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Monsanto whistleblower awarded $22 million after exposing 'shady deals'

• Natural News

The Securities and Exchange Commission has paid out the second largest settlement in U.S. history to a former Monsanto executive who blew the whistle on the biotech giant's shady business dealings involving Roundup, a widely used herbicide containing glyphosate which was labeled a probable human carcinogen by the World Health Organization last spring.

The whistleblower's identity is being kept secret, according to reports, presumably to protect the individual from the potential backlash of powerful industry groups.

The former Monsanto executive, who exposed "accounting improprieties" involving Roundup, has been awarded more than $22 million, according to CNBC.

"The award of $22,437,800 was tied to an $80 million settlement between the SEC and Monsanto in February, according to the lawyer, Stuart Meissner in New York, in a statement."
 

Federal government accuses Monsanto of fudging sales numbers for weed killer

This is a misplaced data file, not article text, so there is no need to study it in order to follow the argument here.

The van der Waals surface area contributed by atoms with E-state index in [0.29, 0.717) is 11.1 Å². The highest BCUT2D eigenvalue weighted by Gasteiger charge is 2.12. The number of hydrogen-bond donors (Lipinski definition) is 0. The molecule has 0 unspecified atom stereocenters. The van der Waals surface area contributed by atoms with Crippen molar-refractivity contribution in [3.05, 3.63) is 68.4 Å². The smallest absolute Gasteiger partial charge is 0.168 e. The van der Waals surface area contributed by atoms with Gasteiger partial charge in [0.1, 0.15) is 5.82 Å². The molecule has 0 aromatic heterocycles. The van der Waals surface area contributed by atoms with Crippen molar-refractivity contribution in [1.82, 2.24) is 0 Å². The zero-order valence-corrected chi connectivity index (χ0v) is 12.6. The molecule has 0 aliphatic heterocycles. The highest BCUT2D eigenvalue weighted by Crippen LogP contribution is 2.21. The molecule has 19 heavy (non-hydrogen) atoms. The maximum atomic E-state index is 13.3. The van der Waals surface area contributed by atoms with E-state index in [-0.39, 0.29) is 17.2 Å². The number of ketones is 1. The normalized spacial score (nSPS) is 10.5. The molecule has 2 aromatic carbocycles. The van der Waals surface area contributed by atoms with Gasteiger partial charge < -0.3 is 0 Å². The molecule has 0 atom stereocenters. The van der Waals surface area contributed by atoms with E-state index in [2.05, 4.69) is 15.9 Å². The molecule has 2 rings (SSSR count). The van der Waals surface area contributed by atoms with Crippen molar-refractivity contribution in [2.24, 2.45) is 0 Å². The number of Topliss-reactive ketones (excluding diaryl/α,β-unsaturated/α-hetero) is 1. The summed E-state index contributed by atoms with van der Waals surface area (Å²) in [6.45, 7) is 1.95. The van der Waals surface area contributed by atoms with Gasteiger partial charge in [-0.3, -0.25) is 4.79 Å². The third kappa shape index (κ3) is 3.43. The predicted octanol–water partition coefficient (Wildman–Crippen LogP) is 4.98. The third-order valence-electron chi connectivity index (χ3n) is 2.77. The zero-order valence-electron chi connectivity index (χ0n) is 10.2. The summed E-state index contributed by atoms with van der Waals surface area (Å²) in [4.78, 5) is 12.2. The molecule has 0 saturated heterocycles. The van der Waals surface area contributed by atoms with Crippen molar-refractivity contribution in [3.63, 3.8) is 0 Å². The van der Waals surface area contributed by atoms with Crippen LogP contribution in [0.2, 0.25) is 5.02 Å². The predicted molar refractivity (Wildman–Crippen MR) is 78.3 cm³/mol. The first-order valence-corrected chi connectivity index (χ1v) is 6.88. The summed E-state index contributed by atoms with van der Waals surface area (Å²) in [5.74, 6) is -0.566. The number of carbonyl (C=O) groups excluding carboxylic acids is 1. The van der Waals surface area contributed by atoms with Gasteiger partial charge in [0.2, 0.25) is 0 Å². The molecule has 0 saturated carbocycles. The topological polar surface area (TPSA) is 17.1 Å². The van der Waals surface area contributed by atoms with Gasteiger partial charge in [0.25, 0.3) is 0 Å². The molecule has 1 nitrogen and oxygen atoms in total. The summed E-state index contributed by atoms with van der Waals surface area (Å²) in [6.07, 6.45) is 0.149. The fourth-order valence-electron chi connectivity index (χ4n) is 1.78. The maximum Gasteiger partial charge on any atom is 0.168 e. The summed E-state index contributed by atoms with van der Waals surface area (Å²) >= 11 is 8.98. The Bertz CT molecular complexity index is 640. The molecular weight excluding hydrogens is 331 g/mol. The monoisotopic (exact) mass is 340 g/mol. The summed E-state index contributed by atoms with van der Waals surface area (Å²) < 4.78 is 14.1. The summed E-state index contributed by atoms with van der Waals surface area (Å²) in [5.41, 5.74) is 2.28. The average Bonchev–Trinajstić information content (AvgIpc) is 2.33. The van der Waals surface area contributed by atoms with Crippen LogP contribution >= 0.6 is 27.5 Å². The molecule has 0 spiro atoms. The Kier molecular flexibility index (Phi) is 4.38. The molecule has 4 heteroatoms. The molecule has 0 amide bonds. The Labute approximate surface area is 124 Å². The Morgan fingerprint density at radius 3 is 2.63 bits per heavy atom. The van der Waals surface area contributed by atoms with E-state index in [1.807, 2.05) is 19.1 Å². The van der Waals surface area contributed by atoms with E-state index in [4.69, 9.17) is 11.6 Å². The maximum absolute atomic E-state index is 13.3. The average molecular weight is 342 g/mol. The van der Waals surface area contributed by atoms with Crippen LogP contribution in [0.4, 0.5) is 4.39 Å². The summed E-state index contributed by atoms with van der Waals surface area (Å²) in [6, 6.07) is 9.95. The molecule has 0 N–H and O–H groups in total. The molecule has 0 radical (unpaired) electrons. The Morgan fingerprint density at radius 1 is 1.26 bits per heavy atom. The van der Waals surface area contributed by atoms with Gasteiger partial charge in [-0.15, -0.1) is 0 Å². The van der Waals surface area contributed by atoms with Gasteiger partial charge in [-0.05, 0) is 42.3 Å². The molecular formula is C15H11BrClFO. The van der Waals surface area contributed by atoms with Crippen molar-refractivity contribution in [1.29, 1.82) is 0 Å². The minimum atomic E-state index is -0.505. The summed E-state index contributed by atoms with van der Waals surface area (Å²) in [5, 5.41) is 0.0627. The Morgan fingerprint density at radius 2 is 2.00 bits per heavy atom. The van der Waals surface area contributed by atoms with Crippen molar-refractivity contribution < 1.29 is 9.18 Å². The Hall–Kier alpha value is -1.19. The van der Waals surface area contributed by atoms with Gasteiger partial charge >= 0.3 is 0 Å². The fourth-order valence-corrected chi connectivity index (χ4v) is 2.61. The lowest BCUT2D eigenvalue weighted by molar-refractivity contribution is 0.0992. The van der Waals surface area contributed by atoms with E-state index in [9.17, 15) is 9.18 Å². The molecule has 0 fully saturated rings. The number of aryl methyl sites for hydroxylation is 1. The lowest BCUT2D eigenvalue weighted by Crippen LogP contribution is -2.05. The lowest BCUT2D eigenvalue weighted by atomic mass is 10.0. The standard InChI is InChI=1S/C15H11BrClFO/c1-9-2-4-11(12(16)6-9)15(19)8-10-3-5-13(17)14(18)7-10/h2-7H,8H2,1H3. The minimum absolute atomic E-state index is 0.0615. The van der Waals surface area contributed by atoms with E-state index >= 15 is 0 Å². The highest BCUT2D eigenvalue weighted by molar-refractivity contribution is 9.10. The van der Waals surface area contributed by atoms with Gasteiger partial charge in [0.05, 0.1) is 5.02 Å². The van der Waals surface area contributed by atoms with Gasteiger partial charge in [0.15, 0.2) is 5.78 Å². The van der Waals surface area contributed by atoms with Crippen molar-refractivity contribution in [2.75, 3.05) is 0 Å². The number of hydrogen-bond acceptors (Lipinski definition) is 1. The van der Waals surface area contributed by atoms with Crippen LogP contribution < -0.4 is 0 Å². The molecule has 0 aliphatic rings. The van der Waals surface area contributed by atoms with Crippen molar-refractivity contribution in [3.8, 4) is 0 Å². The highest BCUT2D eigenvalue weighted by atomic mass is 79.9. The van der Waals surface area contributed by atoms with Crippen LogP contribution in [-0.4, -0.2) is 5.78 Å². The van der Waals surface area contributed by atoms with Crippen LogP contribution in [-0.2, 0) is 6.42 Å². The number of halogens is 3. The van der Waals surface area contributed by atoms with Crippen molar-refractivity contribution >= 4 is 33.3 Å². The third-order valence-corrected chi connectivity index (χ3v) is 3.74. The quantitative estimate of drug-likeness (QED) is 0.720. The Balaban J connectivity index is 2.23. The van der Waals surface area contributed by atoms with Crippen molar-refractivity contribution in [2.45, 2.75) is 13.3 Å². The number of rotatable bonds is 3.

The SEC has accused Monsanto of lying about its earnings for Roundup. The allegations specifically involve a corporate rebate program designed to increase sales of the product.

The agency said that the seed giant "lacked sufficient internal controls to account for millions of dollars in rebates that it offered to retailers and distributors. It ultimately booked a sizeable amount of revenue, but then failed to recognize the costs of the rebate programs on its books."

Monsanto reportedly "materially" distorted its consolidated earnings over a three-year period. The company is said to have "neither admitted nor denied" the allegations, while stating in the fiscal year 2015 that it was fully prepared to pay the resulting penalties.

"Company employees are in unique positions behind-the-scenes to unravel complex or deeply buried wrongdoing. Without this whistleblower's courage, information, and assistance, it would have been extremely difficult for law enforcement to discover this securities fraud on its own," said Jane Norberg, acting chief of the SEC's Office of the Whistleblower.

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